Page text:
If you're new to Windy City Gridiron and the Sackwatch I'll give you a little history on the series. Back in 2010 the Chicago Bears' offense was coordinated by the architect of the Greatest Show On Turf, Mike Martz. He was a Super Bowl winning play caller, but he also came in with a reputation of getting his quarterbacks creamed on a weekly basis. His reliance on deep drops, long developing plays, no audibles, leaving his offensive tackles on an island and employing tight ends as glorified tackles had many Bears fans worried.
The Chicago Bears went on to allow a league high and franchise worst 56 sacks in 2010.
They also won the NFC North and made it to the NFC title game, so Martz was obviously coming back for another season. The hope was with a second year in the offense, the pass protection would improve.
Before the 2011 season started, Kev floated the idea to me about charting the sacks the Bears allowed to see if there would be an improvement in the pass protection. I liked the idea, but I immediately regretted it as the Bears allowed five sack in week one. The Martzfence actually did improve a bit over the previous year, but 49 sacks is still way too many.
Kev isn't the only WCG'er to have a hand in the Sackwatch, because I owe my fantastic logo to our graphics guru David Taylor.
So now that the history lesson is out of the way, let's get down to the nitty gritty.
The Bears allowed two sacks to the Buffalo Bills, but I thought the pass pro was solid. Jay Cutler dropped back to pass 51 times and he put up 349 yards. Even with a couple of back up offensive linemen forced into action and one of his starting wide outs held out a big chunk of the game, Cutler was usually getting the ball out on time. Earlier this week head coach Marc Trestman blamed both sacks on the Bills' coverage, which I can see, but I'm still going to lay blame on each.
Sack 1 - First Quarter 4:30 Mario Williams
The Bears came out in an empty set on 3rd and 10 and the Bills only rushed four. There's not a lot to break down on this play as right tackle Jordan Mills is manhandled by Buffalo defensive end Mario Williams. You can see Cutler take the shotgun snap, drop and set, but he had no where to go with the ball.
Williams makes a very Reggie White-like move on Mills. He rushes to Mills' outside shoulder, then just throws him toward his own momentum. Mills quickly got his hands on Williams; he didn't seem to be too high or to overextend, he just got beat.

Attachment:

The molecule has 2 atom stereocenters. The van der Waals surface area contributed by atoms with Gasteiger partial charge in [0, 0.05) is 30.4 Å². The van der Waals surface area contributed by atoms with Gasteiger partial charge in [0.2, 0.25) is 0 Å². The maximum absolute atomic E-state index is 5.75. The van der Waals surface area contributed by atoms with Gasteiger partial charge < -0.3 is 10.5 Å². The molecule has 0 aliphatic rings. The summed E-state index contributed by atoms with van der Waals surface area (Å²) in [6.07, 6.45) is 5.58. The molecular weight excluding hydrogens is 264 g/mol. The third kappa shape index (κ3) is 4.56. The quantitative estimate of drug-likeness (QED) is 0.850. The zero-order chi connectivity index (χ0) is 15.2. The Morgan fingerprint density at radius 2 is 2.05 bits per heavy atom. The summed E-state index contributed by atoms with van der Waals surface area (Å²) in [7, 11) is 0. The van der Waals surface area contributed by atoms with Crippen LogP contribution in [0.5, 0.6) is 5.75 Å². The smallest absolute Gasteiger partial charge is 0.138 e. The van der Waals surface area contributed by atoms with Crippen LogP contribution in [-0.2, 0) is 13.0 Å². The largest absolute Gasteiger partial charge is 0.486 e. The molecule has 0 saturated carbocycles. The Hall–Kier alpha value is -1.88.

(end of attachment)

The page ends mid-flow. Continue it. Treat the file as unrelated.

Mills wasn't the only Bear to get overpowered on this play however. Take a peek at left guard Matt Slauson. He allows Bills' defensive tackle Kyle Williams to get under his pads and bullrush him straight back
Sack 2 - Second quarter 3:20 - Brandon Spikes
Spikes picked up just the second sack of his career on Sunday as the Bills deployed him off Chicago's right side. The Bills were showing a four man rush, but they snuck a defensive back up late and the Bears picked it up. I didn't like how the Bears blocked this play because, to me, their right side should have fanned out with Mills taking Spikes and right guard Kyle Long taking the guy to his right.
As for the sack, it was just a power move by Spikes. He collides with Chicago's Dante Rosario and his uppercut forearm knocks Rosario upright. Once he has the leverage on the Bears tight end, he just drives him straight back. I do see how this sack was a result of good coverage, but Rosario was beaten so easily I'd give him the sack allowed.
Matt Forte, who had his pass blocking questioned last year, does a good job stonewalling the blitzing DB.
Here's how the Sackwatch has looked after one week going back to 2010.
Sackwatch After Week 1:
2010 Sacks - 4 (Martzfense)
2011 Sacks - 5 (Martzfense)
2012 Sacks - 2 (Mike Tice)
2013 Sacks - 0 (WCO)*
2014 Sacks - 2 (TCO)**
What were your thoughts on the two sacks allowed and on the pass protection as a whole on Sunday?
* Last year we were still refering to Marc Trestman's offense as the West Coast Offense
** But not any more... Trest Coast Offense is so a thing!